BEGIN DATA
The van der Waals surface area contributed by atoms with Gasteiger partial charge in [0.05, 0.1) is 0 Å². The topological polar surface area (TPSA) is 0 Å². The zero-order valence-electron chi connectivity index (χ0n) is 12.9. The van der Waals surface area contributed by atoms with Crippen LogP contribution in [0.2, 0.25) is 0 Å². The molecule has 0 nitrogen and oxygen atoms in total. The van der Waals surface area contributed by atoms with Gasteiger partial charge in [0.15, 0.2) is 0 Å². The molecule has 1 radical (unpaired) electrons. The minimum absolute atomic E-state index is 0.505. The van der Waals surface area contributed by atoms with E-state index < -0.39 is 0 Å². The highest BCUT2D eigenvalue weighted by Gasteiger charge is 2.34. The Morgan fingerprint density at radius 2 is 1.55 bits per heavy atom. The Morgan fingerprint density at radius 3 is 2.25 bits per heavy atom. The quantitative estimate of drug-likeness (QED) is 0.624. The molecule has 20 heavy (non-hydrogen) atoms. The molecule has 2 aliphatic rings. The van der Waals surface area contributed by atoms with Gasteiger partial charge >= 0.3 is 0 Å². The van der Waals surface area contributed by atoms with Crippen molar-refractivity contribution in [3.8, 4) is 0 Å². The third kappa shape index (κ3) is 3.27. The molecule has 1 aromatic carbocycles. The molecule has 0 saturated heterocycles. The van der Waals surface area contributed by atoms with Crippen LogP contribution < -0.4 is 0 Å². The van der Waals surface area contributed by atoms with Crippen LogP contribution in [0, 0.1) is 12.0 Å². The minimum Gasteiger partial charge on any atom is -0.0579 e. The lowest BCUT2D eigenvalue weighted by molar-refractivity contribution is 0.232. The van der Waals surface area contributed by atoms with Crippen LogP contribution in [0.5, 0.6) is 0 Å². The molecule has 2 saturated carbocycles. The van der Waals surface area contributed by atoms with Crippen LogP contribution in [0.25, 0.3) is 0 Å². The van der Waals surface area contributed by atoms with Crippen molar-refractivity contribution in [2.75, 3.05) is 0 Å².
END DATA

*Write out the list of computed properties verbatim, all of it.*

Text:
The van der Waals surface area contributed by atoms with Gasteiger partial charge in [0.05, 0.1) is 0 Å². The topological polar surface area (TPSA) is 0 Å². The zero-order valence-electron chi connectivity index (χ0n) is 12.9. The van der Waals surface area contributed by atoms with Crippen LogP contribution in [0.2, 0.25) is 0 Å². The molecule has 0 nitrogen and oxygen atoms in total. The van der Waals surface area contributed by atoms with Gasteiger partial charge in [0.15, 0.2) is 0 Å². The molecule has 1 radical (unpaired) electrons. The minimum absolute atomic E-state index is 0.505. The van der Waals surface area contributed by atoms with E-state index < -0.39 is 0 Å². The highest BCUT2D eigenvalue weighted by Gasteiger charge is 2.34. The Morgan fingerprint density at radius 2 is 1.55 bits per heavy atom. The Morgan fingerprint density at radius 3 is 2.25 bits per heavy atom. The quantitative estimate of drug-likeness (QED) is 0.624. The molecule has 20 heavy (non-hydrogen) atoms. The molecule has 2 aliphatic rings. The van der Waals surface area contributed by atoms with Gasteiger partial charge >= 0.3 is 0 Å². The van der Waals surface area contributed by atoms with Crippen molar-refractivity contribution in [3.8, 4) is 0 Å². The third kappa shape index (κ3) is 3.27. The molecule has 1 aromatic carbocycles. The molecule has 0 saturated heterocycles. The van der Waals surface area contributed by atoms with Crippen LogP contribution < -0.4 is 0 Å². The van der Waals surface area contributed by atoms with Crippen LogP contribution in [0, 0.1) is 12.0 Å². The minimum Gasteiger partial charge on any atom is -0.0579 e. The lowest BCUT2D eigenvalue weighted by molar-refractivity contribution is 0.232. The van der Waals surface area contributed by atoms with Crippen LogP contribution in [0.5, 0.6) is 0 Å². The molecule has 2 saturated carbocycles. The van der Waals surface area contributed by atoms with Crippen LogP contribution in [0.25, 0.3) is 0 Å². The van der Waals surface area contributed by atoms with Crippen molar-refractivity contribution in [2.75, 3.05) is 0 Å².